Audi pushes efficiency boundaries
Audi has presented what it terms the most efficient two-litre gasoline engine in its class, the new 2.0 TFSI. Audi will be using the engine for the first time in the next generation of the A4.
The four-cylinder engine produces 140kW) of power and 320Nm of torque from a displacement of 1,984 cc. Because the high torque is applied in a wide speed range of 1,450 to 4,400 rpm, and boasts ground-breaking low fuel consumption levels at less than 5L/100 km.
Technology in detail
The breakthrough of the 2.0 TFSI lies in a new combustion method. At its core its principle is comparable to the Miller cycle. Audi engineers have further developed that method in crucial ways, however. The increase in efficiency is based on the following factors:
The intake time has been significantly shortened (140 deg. crank angle (CA) rather than 190 to 200 deg.CA).
Owing to a higher boost pressure on the inlet side, the engine attains optimal cylinder charges despite the shorter intake time.
The intake valve also closes earlier – well before the bottom dead centre is reached. This lowers the medium pressure, allowing a high, efficiency-- boosting compression ratio.
In the partial load range, an additional injection upstream from the intake valve yields an efficient mixture formation that is already complemented by the direct injection in the intake manifold and in the combustion chamber.
The Audi Valvelift System (AVS) on the inlet side allows a short intake timee at partial load and a longer time at higher loads (full load: 170 deg. CA).
In the Miller cycle, the intake valve is left open longer than it would be in an Otto cycle engine. In effect, the compression stroke is two discrete cycles: the initial portion when the intake valve is open and final portion when the intake valve is closed. This two-stage intake stroke creates the so-called “fifth” stroke that the Miller cycle introduces.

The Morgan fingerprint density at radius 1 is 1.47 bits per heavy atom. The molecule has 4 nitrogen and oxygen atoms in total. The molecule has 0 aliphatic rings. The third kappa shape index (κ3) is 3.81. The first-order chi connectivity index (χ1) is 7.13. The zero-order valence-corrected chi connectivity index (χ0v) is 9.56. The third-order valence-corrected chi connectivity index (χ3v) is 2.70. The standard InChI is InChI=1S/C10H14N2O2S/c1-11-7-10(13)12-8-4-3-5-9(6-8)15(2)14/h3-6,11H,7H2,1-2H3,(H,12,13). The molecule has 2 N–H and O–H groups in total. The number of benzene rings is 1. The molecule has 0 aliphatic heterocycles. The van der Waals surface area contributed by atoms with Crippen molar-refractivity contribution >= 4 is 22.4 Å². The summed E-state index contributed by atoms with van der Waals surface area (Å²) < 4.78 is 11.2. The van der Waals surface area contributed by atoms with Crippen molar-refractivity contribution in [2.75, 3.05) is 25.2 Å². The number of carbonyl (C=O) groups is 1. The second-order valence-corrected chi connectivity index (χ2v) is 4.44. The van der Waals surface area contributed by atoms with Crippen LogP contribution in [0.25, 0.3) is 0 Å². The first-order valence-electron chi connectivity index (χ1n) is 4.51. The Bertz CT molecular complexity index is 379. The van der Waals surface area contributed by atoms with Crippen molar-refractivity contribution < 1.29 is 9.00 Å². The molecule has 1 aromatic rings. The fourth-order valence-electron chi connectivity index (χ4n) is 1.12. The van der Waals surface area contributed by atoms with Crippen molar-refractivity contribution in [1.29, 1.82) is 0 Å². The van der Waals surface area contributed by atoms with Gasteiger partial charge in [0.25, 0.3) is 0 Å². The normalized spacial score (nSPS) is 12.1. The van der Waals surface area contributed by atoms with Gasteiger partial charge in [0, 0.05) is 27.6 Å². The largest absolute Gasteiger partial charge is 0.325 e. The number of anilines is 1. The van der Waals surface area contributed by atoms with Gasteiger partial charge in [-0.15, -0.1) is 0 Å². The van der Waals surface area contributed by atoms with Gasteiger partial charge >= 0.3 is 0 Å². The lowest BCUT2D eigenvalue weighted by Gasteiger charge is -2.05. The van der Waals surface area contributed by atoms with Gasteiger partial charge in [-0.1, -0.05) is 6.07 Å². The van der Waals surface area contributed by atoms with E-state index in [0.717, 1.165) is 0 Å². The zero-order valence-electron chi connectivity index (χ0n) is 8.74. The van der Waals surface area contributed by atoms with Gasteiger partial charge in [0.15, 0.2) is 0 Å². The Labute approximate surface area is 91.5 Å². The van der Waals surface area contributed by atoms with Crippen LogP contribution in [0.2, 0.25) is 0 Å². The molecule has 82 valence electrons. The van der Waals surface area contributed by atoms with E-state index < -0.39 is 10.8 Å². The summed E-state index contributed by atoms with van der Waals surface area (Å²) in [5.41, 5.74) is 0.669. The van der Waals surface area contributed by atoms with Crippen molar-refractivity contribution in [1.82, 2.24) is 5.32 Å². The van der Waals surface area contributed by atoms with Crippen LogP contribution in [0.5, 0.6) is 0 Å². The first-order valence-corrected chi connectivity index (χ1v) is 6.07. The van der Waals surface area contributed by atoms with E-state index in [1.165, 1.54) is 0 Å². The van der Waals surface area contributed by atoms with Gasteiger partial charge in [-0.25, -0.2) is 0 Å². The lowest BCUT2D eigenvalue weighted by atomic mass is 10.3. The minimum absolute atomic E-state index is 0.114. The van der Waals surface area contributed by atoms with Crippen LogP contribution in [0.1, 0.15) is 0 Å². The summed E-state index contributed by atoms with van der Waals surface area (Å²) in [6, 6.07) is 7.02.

As the piston initially moves upwards in what is traditionally the compression stroke, the charge is partially expelled back out through the still-open intake valve. Typically this loss of charge air would result in a loss of power, but in the Miller cycle, this is usually compensated for by thee use of a; however Audi has managed to make it work with turbocharging.
In the Miller cycle engine, the piston begins to compress the fuel-air mixture only after the intake valve closes; and the intake valve closes after the piston has travelled a certain distance above its bottom-most position: at around 20 percent to 30 percent of the total piston travel of this upward stroke. So in the Miller cycle engine, the piston actually compresses the fuel-air mixture only during the latter 70 percent to 80 percent of the compression stroke.
During the initial part of the compression stroke, the piston pushes part of the fuel-air mixture through the still-open intake valve, and back into the intake manifold.